A surprising amount of ephemera defied logic to survive the sinking of the unsinkable ocean liner that went to the bottom 100 years ago on April 15.
Most astonishing of all the recovered items, it would seem, were the articles of clothing either carried or worn by passengers before the 882-foot-long liner sank in icy water. The ship broke apart and shot to the bottom; its contents fell more slowly, fluttering to the depths like grim leaf fall.
And there, in the lightless saline netherworld, a vest, a trilby hat, a pair of laced boots, a belted valise and an alligator bag (along with a huge range of artifacts) lay scattered across a broad apron of remnants.
The wreck was discovered in 1985 and the objects were brought to the surface over the course of seven expeditions. Perhaps more than the teacups or perfume flacons, the garments eerily conjure lives lost that clear April night, so much so that when the Academy Award-winning designer Deborah L. Scott prepared to create costumes for James Cameron’s blockbuster 1997 film “Titanic,” she covered her office walls with photographs of the Titanic’s passengers to absorb the sartorial elements that enliven character.
The removable celluloid collars with laundry marks inside, the man’s vest with a single vertical buttonhole for a watch chain and fob, the homespun finery packed away by village girls as a trousseau for an imaginary future: these sorts of detail were employed by Ms. Scott to summon the beings who once inhabited garments that in some cases, though it is hard to imagine, survived their owners.
Consider, for instance, Marion Meanwell’s handbag.
Using public records, newspaper accounts at the time and the recollections of survivors, historians like Richard Davenport-Hines, author of “Voyagers of the Titanic: Passengers, Sailors, Shipbuilders, Aristocrats, and the Worlds They Came From,” have pieced together fragmentary biographies of victims like Mrs. Meanwell (nee Ogden), a British milliner traveling aboard the Titanic on a third-class ticket.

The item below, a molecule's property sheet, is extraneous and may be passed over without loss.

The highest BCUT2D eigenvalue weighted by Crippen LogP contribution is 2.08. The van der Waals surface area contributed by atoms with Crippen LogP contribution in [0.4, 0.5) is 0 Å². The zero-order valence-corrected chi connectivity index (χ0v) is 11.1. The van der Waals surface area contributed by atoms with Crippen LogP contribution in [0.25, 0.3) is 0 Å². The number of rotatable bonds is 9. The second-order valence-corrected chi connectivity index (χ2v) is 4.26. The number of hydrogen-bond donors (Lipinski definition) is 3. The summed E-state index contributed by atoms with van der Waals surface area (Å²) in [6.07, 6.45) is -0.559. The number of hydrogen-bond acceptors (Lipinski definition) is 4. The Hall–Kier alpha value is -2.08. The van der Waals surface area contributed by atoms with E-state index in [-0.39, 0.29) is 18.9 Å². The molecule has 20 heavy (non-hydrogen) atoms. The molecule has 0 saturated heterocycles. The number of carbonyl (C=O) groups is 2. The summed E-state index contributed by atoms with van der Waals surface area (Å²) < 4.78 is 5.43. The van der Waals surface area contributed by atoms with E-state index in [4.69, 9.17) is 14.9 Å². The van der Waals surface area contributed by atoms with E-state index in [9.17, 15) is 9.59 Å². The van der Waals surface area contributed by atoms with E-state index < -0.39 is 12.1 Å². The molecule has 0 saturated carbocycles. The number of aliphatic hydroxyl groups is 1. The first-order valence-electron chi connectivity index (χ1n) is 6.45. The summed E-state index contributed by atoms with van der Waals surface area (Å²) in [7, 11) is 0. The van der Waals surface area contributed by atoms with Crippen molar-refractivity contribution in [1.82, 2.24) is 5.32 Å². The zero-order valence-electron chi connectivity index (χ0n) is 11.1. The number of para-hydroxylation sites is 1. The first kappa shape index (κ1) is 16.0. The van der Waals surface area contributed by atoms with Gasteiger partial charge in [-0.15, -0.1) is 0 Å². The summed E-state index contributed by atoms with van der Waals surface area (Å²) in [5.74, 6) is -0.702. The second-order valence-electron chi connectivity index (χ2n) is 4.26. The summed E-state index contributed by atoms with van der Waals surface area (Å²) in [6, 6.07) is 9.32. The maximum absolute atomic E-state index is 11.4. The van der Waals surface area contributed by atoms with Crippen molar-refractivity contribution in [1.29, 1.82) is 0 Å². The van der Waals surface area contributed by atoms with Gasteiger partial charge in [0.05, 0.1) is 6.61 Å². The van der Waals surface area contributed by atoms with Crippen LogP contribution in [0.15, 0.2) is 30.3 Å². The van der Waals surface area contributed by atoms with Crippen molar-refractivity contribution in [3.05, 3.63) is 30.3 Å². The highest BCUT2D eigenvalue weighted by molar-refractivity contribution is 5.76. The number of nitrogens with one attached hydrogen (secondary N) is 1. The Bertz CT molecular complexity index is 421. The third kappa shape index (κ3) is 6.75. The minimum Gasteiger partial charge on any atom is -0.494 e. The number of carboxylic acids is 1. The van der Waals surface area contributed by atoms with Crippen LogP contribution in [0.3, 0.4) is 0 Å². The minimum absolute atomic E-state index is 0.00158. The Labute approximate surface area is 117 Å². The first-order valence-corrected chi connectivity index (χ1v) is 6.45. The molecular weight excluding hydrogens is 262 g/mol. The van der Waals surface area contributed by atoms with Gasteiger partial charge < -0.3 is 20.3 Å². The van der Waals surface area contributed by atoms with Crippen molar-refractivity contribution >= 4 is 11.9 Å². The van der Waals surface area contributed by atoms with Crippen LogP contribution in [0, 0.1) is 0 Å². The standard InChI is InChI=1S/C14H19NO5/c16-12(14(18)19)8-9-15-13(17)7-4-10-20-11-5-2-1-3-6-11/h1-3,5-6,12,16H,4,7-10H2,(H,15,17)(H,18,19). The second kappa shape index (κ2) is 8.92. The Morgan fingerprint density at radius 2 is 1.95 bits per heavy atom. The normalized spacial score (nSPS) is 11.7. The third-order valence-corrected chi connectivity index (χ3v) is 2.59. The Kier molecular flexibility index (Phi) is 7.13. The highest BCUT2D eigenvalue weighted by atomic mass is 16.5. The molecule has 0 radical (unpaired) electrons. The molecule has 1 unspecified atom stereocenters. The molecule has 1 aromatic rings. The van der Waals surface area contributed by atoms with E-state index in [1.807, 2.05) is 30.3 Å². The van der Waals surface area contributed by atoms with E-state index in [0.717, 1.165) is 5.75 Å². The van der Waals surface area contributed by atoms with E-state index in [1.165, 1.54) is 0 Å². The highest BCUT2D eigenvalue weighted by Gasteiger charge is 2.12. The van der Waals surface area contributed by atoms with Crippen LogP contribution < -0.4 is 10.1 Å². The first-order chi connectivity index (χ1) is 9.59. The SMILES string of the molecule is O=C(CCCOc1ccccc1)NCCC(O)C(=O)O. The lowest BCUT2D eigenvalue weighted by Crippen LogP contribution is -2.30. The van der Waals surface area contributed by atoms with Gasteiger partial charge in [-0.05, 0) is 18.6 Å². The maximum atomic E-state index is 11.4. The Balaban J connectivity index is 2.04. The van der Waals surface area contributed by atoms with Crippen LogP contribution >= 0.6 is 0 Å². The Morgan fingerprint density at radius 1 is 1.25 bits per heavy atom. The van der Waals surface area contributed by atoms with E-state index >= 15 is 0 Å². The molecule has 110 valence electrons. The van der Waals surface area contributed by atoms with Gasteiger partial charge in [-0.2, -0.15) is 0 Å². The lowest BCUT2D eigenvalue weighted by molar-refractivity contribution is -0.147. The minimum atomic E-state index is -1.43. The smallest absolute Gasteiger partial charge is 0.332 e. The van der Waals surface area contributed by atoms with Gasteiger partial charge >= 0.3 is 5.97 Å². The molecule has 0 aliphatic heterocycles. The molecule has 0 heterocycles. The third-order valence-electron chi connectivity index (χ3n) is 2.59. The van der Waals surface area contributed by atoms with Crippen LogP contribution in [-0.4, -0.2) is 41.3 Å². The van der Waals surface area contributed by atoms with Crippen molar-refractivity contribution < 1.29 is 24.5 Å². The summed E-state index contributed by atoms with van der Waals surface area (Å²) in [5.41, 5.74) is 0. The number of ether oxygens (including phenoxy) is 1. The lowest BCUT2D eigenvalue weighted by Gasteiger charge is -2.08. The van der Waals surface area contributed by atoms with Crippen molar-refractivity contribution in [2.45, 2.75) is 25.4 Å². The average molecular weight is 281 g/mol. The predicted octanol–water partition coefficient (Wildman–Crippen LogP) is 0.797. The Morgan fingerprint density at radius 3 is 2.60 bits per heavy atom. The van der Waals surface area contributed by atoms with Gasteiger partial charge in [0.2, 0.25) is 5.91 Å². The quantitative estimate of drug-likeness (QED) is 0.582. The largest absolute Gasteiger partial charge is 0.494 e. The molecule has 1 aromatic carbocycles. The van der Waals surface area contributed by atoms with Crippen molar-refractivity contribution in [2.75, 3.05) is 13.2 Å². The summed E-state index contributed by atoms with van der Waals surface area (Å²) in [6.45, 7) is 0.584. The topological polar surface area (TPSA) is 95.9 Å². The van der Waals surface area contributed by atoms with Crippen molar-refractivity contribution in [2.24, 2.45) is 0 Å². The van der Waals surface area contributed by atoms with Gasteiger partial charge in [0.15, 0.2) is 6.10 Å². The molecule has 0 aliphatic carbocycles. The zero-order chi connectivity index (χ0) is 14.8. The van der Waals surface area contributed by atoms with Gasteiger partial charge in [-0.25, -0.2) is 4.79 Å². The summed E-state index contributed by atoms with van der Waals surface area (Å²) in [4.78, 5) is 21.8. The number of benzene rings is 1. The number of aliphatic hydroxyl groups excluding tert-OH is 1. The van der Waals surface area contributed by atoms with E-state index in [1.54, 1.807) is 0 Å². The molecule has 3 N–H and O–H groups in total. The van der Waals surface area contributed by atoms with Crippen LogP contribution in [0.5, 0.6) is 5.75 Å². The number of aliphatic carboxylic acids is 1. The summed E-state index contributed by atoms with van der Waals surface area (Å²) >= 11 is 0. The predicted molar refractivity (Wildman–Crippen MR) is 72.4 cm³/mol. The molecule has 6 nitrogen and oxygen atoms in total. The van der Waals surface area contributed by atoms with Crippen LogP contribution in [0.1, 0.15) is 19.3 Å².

As was true of many ocean voyagers of the time, Mrs. Meanwell was on a passage intended to be a momentous alteration of a settled life. First chartered to sail on the liner Majestic, Mrs. Meanwell rebooked on the Titanic after that vessel was removed from regular service. Tucked into her handbag were a number of documents, among them a letter from the London landlords Wheeler Sons Co.
This innocuous note, stating blandly that “we have always found Meanwell a good tenant and prompt in payment of her rent,” carried an extra freight of meaning for an immigrant hoping to build a new life.
“If you were coming over without credentials or with no prospect of work,” Mr. Davenport-Hines said, it was not uncommon for examiners at Ellis Island to refuse entry to new arrivals and to send them home as “vagrants or tramps.”
Then as now, an alligator bag was a luxury item, a satchel of substance carried by a woman whose own social authority it advertised. Mrs. Meanwell was parted from her alligator bag on the night the Titanic sank and, while she perished, her purse did not.
“Inside it was her marriage license, as well as her parents’ wedding license,” said David Galusha, a conservator for Premier Exhibition, the Atlanta-based company that sold the Titanic relics, along with the video archives of its salvage expeditions and the intellectual rights to create objects using the R.M.S. Titanic “brand.”
“She had sold everything, was a widow and was moving to the United States to be with her daughter, who had two children, to assist with them,” Mr. Galusha said of Mrs. Meanwell.
That the bag survived was owed in part to the fact that the objects scattered from the wreck spent the last century, “two miles down, in an environment with no light, and hardly any oxygen,” the conservator said. There was something else. “The thickness of the alligator skin, the quality, is no comparison to what you would find today,” Mr. Galusha said. “There was a general attitude at the time of making things durable, things that would stand the test of time.”